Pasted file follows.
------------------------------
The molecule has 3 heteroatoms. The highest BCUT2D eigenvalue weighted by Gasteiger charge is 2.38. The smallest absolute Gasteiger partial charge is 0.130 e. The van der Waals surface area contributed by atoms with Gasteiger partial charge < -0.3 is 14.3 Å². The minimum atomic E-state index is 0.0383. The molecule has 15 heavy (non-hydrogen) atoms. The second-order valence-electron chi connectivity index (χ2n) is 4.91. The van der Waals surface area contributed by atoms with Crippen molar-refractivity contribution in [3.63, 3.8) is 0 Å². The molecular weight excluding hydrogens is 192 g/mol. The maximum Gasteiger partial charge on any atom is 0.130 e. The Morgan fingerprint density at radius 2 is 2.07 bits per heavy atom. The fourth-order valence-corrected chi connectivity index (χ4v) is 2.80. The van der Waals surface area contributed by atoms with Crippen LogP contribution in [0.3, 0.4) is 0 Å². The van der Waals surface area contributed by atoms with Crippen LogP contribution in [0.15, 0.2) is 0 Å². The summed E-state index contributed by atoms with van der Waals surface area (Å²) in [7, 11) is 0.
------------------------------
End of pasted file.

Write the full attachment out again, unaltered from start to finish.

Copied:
The molecule has 3 heteroatoms. The highest BCUT2D eigenvalue weighted by Gasteiger charge is 2.38. The smallest absolute Gasteiger partial charge is 0.130 e. The van der Waals surface area contributed by atoms with Gasteiger partial charge < -0.3 is 14.3 Å². The minimum atomic E-state index is 0.0383. The molecule has 15 heavy (non-hydrogen) atoms. The second-order valence-electron chi connectivity index (χ2n) is 4.91. The van der Waals surface area contributed by atoms with Crippen molar-refractivity contribution in [3.63, 3.8) is 0 Å². The molecular weight excluding hydrogens is 192 g/mol. The maximum Gasteiger partial charge on any atom is 0.130 e. The Morgan fingerprint density at radius 2 is 2.07 bits per heavy atom. The fourth-order valence-corrected chi connectivity index (χ4v) is 2.80. The van der Waals surface area contributed by atoms with Crippen LogP contribution in [0.3, 0.4) is 0 Å². The van der Waals surface area contributed by atoms with Crippen LogP contribution in [0.15, 0.2) is 0 Å². The summed E-state index contributed by atoms with van der Waals surface area (Å²) in [7, 11) is 0.